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proper noun

September 11th 2001, the day when planes flown by terrorists destroyed the World Trade Center in New York and damaged the Pentagon, killing thousands of people


noun [countable]

an act of war or terrorism which is as serious as the terrorist attacks on September 11th 2001

'Mayor of London Boris Johnson unveiled a 9/11-themed artwork, made from the largest piece of the World Trade Centre outside of the United States, at Battersea Park, London, yesterday … The unveiling came on the same day that the cousin of a British-born hero of 9/11, who died in the Twin Towers, has spoken of his continuing sadness and pride at what his relative did that day.'

Yorkshire Post 7th September 2011

'Nations respond to their 9/11s … The dreaded follow-up to 9/11 hasn't come, at least in the United States. Al-Qaida-linked attacks instead rocked Madrid; London; … experts who have studied these other 9/11s say some offer important revelations, by comparison, about how America responded to its own.'

International Institute for Strategic Studies 6th September 2006

It's now a decade since Al-Qaeda terrorists hijacked four passenger planes and intentionally crashed into the Twin Towers of New York's World Trade Centre, causing the towers to collapse within two hours, and resulting in the deaths of thousands of people. Within hours of these tragic scenes hitting television screens across the world, this event became etched into the global consciousness by the description 9/11.

anyone who has made a journey by plane in the 10 years since 9/11 will know what an impact these events have had on our daily lives

On September 10th 2001, the digits 9/11 could be used as a simple date reference – 11th September or 9th November, depending on which side of the Atlantic you happened to be. Just twenty-four hours later however, both British and American English had made what has proved to be an irrevocable connection between this number sequence and the devastating events of that day. Spelt as 9/11, 9-11 or in full word form as nine eleven, in contemporary usage this combination of numbers can only mean one thing.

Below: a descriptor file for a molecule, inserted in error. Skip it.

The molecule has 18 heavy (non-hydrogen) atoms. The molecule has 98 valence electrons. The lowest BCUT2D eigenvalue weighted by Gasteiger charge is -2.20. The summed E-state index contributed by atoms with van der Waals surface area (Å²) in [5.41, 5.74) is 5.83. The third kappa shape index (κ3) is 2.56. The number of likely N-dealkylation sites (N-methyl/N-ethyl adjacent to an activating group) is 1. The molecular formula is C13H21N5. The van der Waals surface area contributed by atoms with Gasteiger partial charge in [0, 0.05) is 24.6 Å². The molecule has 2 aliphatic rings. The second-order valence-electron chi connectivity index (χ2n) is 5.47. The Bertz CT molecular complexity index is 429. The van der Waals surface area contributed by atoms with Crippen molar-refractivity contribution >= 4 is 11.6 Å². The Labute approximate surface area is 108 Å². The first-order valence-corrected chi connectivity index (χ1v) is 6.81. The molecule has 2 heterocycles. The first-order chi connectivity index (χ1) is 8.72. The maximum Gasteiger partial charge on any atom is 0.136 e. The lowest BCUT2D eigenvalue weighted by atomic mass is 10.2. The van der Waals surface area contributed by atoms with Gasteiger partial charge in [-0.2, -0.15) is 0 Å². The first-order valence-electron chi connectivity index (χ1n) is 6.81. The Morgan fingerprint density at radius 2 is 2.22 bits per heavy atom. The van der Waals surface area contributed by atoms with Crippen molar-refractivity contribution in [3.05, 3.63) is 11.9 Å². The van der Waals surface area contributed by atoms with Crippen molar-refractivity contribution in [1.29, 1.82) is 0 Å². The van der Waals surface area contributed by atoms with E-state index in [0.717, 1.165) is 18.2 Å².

Anyone who has made a journey by plane in the 10 years since 9/11 will know what an impact these events have had on our daily lives. The entire concept of air travel has changed since 9/11 – from security checks to the contents of your luggage, nothing will ever be quite as relaxed as it was before. This is just one example of changes in attitudes and policies which mean that many of us inhabit a very different world to the one that existed previously. The cohort of young people who have grown up with these changes are now sometimes referred to as Generation 9/11, an expression used to describe the generation of people who were at school or college on September 11th 2001.

From real-world to lexical impact, there's also some evidence for the expression 9/11 further embedding itself in the language by occurring as a countable noun. Used in this way, 9/11 functions as a generic reference to any act of war or terrorism which is comparable in severity to the 2001 attacks, as illustrated in the second citation above.

Though undoubtedly rejected by many language users as being in bad taste, in slang there's also some evidence for use of 9/11 as a transitive verb, especially in full word form nine-eleven. If you nine-eleven something (or someone) you destroy it or cause serious damage (or injury) to it; so, for example, in a crash you might nine-eleven your car, or in a fight you could get nine-elevened. What remains to be seen is whether there will, over years to come, be a softening of the impact of the expression so that usages like these seem less offensive and become more widely accepted.

Background – 9/11

Voted 'Word of the Year' in 2001 by the American Dialect Society, 9/11 entered the US and international lexicon practically overnight, despite the different date conventions in Canada, Australia and Britain (where 9/11 would usually refer to the ninth day of the eleventh month, i.e. 9th November). Following the same model, the expression 7/7 appeared in 2005 as a knee-jerk reference to the terrorist bombings in central London, which, since happening on the seventh day of the seventh month, led to an expression appropriate to date systems on both sides of the Atlantic.

by Kerry Maxwell, author of Brave New Words

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This article was first published on 12th September 2011.

Open Dictionary

Dunning-Kruger effect

the phenomenon by which an incompetent person is too incompetent to understand his own incompetence

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